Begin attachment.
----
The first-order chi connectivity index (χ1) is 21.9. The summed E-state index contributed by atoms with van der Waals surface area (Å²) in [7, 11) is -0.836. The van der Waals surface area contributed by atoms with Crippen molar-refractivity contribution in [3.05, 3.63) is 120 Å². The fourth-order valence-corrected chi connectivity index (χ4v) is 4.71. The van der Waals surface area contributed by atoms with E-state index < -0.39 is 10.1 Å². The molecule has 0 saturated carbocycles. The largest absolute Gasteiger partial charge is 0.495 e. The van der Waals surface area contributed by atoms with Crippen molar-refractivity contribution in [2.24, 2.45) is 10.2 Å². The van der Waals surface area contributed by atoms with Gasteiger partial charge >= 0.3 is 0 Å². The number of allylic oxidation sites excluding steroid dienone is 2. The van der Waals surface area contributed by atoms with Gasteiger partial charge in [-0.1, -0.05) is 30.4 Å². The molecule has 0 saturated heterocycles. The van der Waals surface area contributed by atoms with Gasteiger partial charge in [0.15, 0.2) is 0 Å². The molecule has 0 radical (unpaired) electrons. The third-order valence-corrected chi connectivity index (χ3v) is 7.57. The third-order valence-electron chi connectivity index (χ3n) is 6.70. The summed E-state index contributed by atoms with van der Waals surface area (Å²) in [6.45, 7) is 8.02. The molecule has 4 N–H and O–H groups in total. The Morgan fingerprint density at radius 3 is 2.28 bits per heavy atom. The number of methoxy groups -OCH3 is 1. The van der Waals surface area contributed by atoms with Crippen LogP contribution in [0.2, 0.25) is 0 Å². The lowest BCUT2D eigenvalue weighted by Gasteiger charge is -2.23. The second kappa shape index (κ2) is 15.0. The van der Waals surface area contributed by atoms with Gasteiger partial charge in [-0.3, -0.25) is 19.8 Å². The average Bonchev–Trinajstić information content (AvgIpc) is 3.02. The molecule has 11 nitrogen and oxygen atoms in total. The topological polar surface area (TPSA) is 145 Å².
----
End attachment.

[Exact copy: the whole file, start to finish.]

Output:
The first-order chi connectivity index (χ1) is 21.9. The summed E-state index contributed by atoms with van der Waals surface area (Å²) in [7, 11) is -0.836. The van der Waals surface area contributed by atoms with Crippen molar-refractivity contribution in [3.05, 3.63) is 120 Å². The fourth-order valence-corrected chi connectivity index (χ4v) is 4.71. The van der Waals surface area contributed by atoms with E-state index < -0.39 is 10.1 Å². The molecule has 0 saturated carbocycles. The largest absolute Gasteiger partial charge is 0.495 e. The van der Waals surface area contributed by atoms with Crippen molar-refractivity contribution in [2.24, 2.45) is 10.2 Å². The van der Waals surface area contributed by atoms with Gasteiger partial charge >= 0.3 is 0 Å². The number of allylic oxidation sites excluding steroid dienone is 2. The van der Waals surface area contributed by atoms with Gasteiger partial charge in [-0.1, -0.05) is 30.4 Å². The molecule has 0 saturated heterocycles. The van der Waals surface area contributed by atoms with Gasteiger partial charge in [0.15, 0.2) is 0 Å². The molecule has 0 radical (unpaired) electrons. The third-order valence-corrected chi connectivity index (χ3v) is 7.57. The third-order valence-electron chi connectivity index (χ3n) is 6.70. The summed E-state index contributed by atoms with van der Waals surface area (Å²) in [6.45, 7) is 8.02. The molecule has 4 N–H and O–H groups in total. The Morgan fingerprint density at radius 3 is 2.28 bits per heavy atom. The number of methoxy groups -OCH3 is 1. The van der Waals surface area contributed by atoms with Crippen LogP contribution in [0.2, 0.25) is 0 Å². The lowest BCUT2D eigenvalue weighted by Gasteiger charge is -2.23. The second kappa shape index (κ2) is 15.0. The van der Waals surface area contributed by atoms with Gasteiger partial charge in [-0.3, -0.25) is 19.8 Å². The average Bonchev–Trinajstić information content (AvgIpc) is 3.02. The molecule has 11 nitrogen and oxygen atoms in total. The topological polar surface area (TPSA) is 145 Å².